This type of uncertainty would create a chilling effect on the medical profession in Ohio. Doctors would face a fourth-degree felony and the loss of their medical license if they thought they followed the law, but a local prosecutor decided that they didn’t do enough to fit the prosecutor’s interpretation of the definition of “knowledge” or they treated a woman who was in a medical crisis of her own or her fetus where a Down syndrome diagnosis was also present.
When a woman faces a complicated medical diagnosis during pregnancy there are a million things that go through her mind. Some of the questions she will try to answer include:
- Can I raise a child with disabilities?
- Do I have access to health care?
- Are there services for people with disabilities in my community?
- Can I take the time off work needed to take care of my child?
- Do I have maternity leave so that my child and I can figure out this complicated diagnosis?
- Do I have access to specialists to help my child develop, as well as medical professionals to treat possible medical complications?
- Does my school system have adequate programs in place to educate my child so that they can grow to their full potential?
- Do I have the support system I need to navigate this new world?
Does this legislation help address any of these issues? No, it does not. The future of Medicaid expansion in Ohio remains uncertain. This is a program that families across the state who have children with special needs rely on to help take care of their children’s complicated healthcare needs. Congress has failed to re-authorize the CHIP child health program, leaving the future of coverage for 9 million children and pregnant women at risk. During the debate on how to “repeal and replace” the affordable care act, Congress proposed completely eliminating the Medicaid expansion and instead providing block grants to states to run the program. These block grants would have woefully underfunded the Medicaid program and, according to disability rights groups across the nation, left millions without the healthcare services they needed. Thirteen of the 19 sponsors of H.B. 214 are also sponsors or co-sponsors of H.C.R 6, a resolution that urges congress to eliminate the Medicaid expansion in the ACA and replace it with block grants that will leave people with disabilities without the care and coverage they need.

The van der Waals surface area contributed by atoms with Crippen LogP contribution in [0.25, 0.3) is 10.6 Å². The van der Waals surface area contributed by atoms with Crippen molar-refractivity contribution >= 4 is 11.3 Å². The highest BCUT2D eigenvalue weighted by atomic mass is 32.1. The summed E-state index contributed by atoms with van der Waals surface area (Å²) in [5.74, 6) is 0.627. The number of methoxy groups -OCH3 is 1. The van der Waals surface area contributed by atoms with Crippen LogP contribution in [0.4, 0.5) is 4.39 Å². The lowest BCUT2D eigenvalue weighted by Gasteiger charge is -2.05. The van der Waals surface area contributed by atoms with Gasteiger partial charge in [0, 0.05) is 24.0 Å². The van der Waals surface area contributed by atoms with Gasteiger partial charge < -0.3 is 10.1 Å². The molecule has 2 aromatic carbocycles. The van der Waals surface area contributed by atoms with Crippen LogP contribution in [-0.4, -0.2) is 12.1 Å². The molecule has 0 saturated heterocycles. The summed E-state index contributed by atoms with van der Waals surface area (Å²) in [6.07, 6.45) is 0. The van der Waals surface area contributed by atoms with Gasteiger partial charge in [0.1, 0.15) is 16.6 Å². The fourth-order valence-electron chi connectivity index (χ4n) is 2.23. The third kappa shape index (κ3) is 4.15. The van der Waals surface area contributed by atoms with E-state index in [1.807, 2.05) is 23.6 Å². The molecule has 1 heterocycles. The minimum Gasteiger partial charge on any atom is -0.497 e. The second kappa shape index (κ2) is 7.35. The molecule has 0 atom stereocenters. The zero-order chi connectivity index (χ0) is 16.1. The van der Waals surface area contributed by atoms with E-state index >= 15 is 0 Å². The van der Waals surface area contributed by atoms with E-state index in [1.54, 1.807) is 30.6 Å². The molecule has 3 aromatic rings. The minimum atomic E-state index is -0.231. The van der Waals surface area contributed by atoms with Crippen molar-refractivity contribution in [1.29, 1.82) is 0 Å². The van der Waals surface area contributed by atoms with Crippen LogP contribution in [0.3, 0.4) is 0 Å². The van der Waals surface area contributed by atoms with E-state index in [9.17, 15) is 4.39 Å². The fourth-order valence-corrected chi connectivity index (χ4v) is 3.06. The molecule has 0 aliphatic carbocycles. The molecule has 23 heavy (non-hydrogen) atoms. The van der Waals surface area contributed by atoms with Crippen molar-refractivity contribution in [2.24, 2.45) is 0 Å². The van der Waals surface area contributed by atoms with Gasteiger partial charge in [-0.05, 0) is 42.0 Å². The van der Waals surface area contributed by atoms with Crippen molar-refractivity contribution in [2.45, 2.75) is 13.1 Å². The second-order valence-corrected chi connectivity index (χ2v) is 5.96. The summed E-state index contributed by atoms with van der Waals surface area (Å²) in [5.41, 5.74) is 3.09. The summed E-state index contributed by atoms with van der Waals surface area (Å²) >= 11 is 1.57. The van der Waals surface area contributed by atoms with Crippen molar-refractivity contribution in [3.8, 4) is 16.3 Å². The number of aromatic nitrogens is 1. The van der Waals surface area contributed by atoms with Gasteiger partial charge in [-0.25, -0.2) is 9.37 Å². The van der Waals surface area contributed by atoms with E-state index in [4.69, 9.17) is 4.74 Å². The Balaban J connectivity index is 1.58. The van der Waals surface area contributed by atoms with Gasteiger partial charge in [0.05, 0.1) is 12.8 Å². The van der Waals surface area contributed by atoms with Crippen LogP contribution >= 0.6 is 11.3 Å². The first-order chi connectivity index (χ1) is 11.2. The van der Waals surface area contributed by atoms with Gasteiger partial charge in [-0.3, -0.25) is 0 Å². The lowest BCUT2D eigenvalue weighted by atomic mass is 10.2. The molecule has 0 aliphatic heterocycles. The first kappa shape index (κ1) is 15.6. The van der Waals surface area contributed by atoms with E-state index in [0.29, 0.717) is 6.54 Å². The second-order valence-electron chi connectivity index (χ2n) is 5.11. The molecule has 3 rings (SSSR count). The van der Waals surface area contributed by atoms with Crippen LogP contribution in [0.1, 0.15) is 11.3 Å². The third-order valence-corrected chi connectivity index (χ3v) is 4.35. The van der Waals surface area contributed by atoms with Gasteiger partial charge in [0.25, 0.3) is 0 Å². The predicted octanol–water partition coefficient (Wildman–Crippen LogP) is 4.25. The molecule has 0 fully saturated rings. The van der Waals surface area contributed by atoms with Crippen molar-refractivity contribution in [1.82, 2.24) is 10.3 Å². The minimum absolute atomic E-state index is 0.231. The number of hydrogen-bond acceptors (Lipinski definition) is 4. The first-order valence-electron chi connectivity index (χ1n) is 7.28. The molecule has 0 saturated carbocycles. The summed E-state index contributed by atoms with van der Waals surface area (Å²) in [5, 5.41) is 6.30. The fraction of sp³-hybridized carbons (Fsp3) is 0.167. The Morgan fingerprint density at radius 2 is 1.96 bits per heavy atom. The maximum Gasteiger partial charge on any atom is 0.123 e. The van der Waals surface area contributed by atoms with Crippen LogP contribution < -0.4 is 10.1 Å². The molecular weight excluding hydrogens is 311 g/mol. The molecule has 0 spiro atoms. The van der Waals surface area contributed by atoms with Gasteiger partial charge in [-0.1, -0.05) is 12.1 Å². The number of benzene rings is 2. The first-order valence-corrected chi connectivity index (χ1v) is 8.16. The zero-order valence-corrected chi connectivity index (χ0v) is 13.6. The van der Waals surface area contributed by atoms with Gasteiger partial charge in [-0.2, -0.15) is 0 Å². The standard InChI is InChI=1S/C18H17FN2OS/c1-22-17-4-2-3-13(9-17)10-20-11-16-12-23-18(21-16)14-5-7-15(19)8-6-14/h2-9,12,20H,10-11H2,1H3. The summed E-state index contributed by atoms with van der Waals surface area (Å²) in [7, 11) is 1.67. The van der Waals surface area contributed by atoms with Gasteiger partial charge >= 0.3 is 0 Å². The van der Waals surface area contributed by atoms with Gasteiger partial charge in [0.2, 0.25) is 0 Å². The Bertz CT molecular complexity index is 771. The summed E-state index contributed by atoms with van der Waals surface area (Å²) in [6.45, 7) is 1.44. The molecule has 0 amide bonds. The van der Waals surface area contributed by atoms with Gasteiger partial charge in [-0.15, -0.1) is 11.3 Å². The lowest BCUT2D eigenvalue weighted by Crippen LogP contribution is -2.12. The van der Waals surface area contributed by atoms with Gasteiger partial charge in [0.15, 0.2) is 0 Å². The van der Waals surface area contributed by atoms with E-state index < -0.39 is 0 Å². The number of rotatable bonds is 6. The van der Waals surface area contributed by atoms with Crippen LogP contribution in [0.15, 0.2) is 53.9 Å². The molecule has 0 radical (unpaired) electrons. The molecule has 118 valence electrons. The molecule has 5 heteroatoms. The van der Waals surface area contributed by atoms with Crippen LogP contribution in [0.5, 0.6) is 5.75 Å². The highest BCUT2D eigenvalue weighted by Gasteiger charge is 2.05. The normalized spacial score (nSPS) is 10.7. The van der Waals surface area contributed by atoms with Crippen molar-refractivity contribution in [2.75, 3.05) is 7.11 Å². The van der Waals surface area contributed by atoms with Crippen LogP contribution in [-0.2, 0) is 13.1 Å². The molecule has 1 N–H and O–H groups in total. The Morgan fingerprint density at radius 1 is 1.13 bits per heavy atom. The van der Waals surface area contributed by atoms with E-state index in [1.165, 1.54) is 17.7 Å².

According to the Ohio Coalition for the Education of Children with Disabilities, special education funding in Ohio fell $210 million dollars short of what was needed. Our nation as a whole, and specifically our state, falls woefully behind in the provision of paid leave for workers. How are these families supposed to be able to take care of a child with special needs when 45.9% of workers in our state have no access to paid leave, forcing a parent to have to choose between their child’s needs and losing their job?
If the Ohio General Assembly truly wants to address the needs of families raising children with special needs, these are the issues that should be addressed. We at NARAL Pro-Choice Ohio strongly encourage you to do so.
During a pregnancy, a woman can be faced with many deeply personal and often complex decisions. Ultimately, decisions about whether to choose adoption, end a pregnancy, or raise a child must be left to the woman and the counsel of those she trusts–her family, her health care provider, and her faith community—not the legislature. Thank you for this opportunity to address your committee. I urge you to vote no on H.B. 214 and am happy to try to answer any questions you may have.